The state-linked Chronicle newspaper reported that the elephants sold off to China and Dubai were between 2 and 3-years-old, and ranged in price from $13,500 to $41,500 each.
"The elephants were airlifted to Shanghai Wildlife Park, Jiangmeu-Hesham, Chimelong and Umurgi in China and to Dubai Safari Park," she said Monday. "There were no elephant deaths in transit"
MAN CRUSHED TO DEATH BY ELEPHANT AFTER WHIPPING IT TO SIT DOWN DURING A BATH
Mupfumira also claimed Zimbabwe is overpopulated with elephants, but culling efforts cannot take place due to restrictions the Convention on International Trade in Endangered Species of Wild Flora and Fauna (Cites), an organization that governs trade in endangered species.
“Zimbabwe’s carrying capacity is 55,000 elephants but now we have 85,000," she said.
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Opponents to the easing of any ivory restrictions fear the legal sales would fuel the illegal wildlife trade, and claim that a legal stockpile sale in 2008 fueled demand that led to more poaching.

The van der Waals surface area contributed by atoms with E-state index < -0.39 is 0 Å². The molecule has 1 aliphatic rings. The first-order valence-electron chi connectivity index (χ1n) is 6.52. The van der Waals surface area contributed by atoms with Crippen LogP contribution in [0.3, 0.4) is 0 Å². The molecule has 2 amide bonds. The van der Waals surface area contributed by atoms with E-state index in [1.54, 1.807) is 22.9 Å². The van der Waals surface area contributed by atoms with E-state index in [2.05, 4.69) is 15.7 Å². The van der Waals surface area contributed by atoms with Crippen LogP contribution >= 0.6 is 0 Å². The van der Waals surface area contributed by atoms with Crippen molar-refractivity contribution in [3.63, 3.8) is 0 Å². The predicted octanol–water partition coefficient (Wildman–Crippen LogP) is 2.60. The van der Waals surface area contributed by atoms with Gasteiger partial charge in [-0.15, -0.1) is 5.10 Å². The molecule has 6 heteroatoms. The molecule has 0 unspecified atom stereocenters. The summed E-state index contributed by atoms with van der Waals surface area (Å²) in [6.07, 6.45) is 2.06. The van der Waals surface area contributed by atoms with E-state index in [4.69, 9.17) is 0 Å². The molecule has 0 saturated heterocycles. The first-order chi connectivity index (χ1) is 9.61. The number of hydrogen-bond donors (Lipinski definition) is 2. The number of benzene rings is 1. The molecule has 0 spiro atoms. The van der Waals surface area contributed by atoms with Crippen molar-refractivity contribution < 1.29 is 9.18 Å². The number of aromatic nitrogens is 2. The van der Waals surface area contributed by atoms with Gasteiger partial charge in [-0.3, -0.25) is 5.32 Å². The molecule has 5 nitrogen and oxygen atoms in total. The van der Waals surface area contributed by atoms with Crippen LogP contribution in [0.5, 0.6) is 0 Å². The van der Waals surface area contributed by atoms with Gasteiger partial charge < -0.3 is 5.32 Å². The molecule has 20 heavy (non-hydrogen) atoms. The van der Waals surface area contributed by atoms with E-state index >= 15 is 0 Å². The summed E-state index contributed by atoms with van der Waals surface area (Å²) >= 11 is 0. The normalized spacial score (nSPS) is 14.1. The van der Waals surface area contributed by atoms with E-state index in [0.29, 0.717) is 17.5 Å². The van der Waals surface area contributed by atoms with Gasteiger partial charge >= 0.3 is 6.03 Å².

Cites says that the destination of sales must be "appropriate and acceptable" to benefit conservation in the home country, but environmentalists fear any changes to existing restrictions may not go far enough.
“There are no criteria setting out what ‘appropriate and acceptable’ means and what is really contributing to conservation,” Daniela Freyer of the conservation group Pro Wildlife, told the Times of London. “It is entirely up to authorities in the importing countries.”